Andrew Lloyd Webber says he is confident the air inside his theatres is cleaner than it is outside as he pleaded with government to give his sector a date to reopen properly.
The impresario warned that the arts sector is “at the point of no return” as London’s Royal Albert Hall made a plea for £20m in donations to help it weather the impact of Covid-19.
Speaking to MPs on the digital, culture, media and sport committee, Lloyd Webber said he had been trialling measures at the London Palladium that could allow the theatre business to return after a production of Phantom Of The Opera was able to continue in South Korea with strict hygiene measures and no social distancing.
He told MPs: “I’m absolutely confident that the air in the London Palladium and in all my theatres is purer than the air outside.”
Giving evidence alongside other key arts promoters, Lloyd Webber said theatres needed funds to reopen safely and turn a profit with socially distant audiences.
Even a forthcoming musical version of Frozen, the hit Disney film, would struggle to break even, he said, saying: “Disney would be lucky to make their investment back on that show for two or three years. The margins are incredibly tight.”
He claimed a Public Health England official visiting the London Palladium told him that people “won’t want to wear masks in theatres”. He disagreed: “Theatregoers tend to be a very responsible bunch. People will be very respectful of all the measures.”
He added: “There comes a point when we really can’t go on anymore. Theatre is an incredibly labour-intensive business. In many ways putting on a show now is almost a labour of love. Very few shows hit the jackpot in the way a Hamilton, Lion King or Phantom Of The Opera do.”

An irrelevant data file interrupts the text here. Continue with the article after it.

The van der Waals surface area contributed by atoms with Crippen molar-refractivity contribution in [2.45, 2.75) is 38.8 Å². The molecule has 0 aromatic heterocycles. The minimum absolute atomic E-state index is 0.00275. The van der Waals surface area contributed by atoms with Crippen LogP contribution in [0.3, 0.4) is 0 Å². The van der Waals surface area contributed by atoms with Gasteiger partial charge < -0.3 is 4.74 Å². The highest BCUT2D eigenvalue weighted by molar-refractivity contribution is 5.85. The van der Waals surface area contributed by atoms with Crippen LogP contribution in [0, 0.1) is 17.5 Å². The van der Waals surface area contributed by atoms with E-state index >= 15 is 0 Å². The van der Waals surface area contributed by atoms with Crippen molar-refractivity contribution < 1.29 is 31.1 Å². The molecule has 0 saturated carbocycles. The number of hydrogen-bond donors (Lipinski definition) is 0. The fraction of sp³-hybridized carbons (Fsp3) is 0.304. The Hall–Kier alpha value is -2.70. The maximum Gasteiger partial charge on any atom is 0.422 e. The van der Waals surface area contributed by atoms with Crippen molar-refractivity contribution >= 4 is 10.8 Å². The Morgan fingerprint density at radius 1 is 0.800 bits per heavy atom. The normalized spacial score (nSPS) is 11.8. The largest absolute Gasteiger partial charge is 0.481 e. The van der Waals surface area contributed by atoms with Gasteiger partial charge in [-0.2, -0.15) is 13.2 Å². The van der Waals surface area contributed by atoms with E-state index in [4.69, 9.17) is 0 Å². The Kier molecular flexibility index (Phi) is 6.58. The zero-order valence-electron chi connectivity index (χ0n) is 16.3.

He added that theatre shows were “not like cinema, you can’t just open the building”, estimating that a production like Phantom Of The Opera would take “between three or four months” to get up and running again. “We simply have to get our arts sector back open and running. We are at the point of no return really,” he said.
Asked about his final message for the government, the theatre boss said: “Give us a date”.
Lucy Noble, the artistic and commercial director of the Royal Albert Hall, which is holding its annual proms concerts without an audience, told MPs 80% of its staff were on furlough.
There were “huge consequences to venues not being able to put performances on … serious financial consequences … all venues are on their knees financially,” she added.
On Tuesday the venue in Kensington, west London, called for donations totalling £20m to help it weather the impact of Covid-19.
It has lost £18m in income, refunded more than £6.5m in ticket sales and exhausted its reserves in the six months since closing its doors in March, according to the chief executive, Craig Hassall.
The Royal Albert Hall was not eligible for an emergency grant from the government’s £1.57bn arts rescue package, and had been advised to apply for a loan which, if successful, would arrive in December.
Later, Melvin Benn, the managing director of Festival Republic, a UK promoter of festivals including Reading and Leeds, Download, Wireless and V, told MPs that festivals were impossible with social distancing.
Testing could be the solution, he said: “In June, I published a report or a plan, the Full Capacity plan, which was based on testing people before they arrive at the festival, or before they arrive at the event.”
He said it was about creating a space where everybody attending had been tested and had “tested negative in order to get an entry, therefore are unable to transmit the virus to other people because everybody in the place is tested and clear. It gets rid of the need for social distancing”.